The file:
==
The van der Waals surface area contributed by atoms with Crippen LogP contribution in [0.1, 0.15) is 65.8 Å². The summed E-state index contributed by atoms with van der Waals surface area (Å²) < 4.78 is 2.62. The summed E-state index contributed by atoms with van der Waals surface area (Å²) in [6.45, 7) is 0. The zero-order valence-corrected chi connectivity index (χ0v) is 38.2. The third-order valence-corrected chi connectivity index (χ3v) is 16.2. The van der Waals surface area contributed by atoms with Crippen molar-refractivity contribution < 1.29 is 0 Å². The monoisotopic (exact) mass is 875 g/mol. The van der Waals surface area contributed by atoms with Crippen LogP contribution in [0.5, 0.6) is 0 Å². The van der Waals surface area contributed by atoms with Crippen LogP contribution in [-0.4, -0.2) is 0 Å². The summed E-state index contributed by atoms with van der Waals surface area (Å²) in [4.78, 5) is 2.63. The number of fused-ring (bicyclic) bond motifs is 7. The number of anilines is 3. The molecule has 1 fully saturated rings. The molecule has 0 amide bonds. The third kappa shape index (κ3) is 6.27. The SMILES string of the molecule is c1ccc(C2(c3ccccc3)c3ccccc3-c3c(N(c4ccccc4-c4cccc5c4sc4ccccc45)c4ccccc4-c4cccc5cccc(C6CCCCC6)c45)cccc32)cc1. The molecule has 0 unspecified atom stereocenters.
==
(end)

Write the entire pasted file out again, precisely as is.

The van der Waals surface area contributed by atoms with Crippen LogP contribution in [0.1, 0.15) is 65.8 Å². The summed E-state index contributed by atoms with van der Waals surface area (Å²) < 4.78 is 2.62. The summed E-state index contributed by atoms with van der Waals surface area (Å²) in [6.45, 7) is 0. The zero-order valence-corrected chi connectivity index (χ0v) is 38.2. The third-order valence-corrected chi connectivity index (χ3v) is 16.2. The van der Waals surface area contributed by atoms with Crippen molar-refractivity contribution < 1.29 is 0 Å². The monoisotopic (exact) mass is 875 g/mol. The van der Waals surface area contributed by atoms with Crippen LogP contribution in [0.5, 0.6) is 0 Å². The van der Waals surface area contributed by atoms with Crippen LogP contribution in [-0.4, -0.2) is 0 Å². The summed E-state index contributed by atoms with van der Waals surface area (Å²) in [4.78, 5) is 2.63. The number of fused-ring (bicyclic) bond motifs is 7. The number of anilines is 3. The molecule has 1 fully saturated rings. The molecule has 0 amide bonds. The third kappa shape index (κ3) is 6.27. The SMILES string of the molecule is c1ccc(C2(c3ccccc3)c3ccccc3-c3c(N(c4ccccc4-c4cccc5c4sc4ccccc45)c4ccccc4-c4cccc5cccc(C6CCCCC6)c45)cccc32)cc1. The molecule has 0 unspecified atom stereocenters.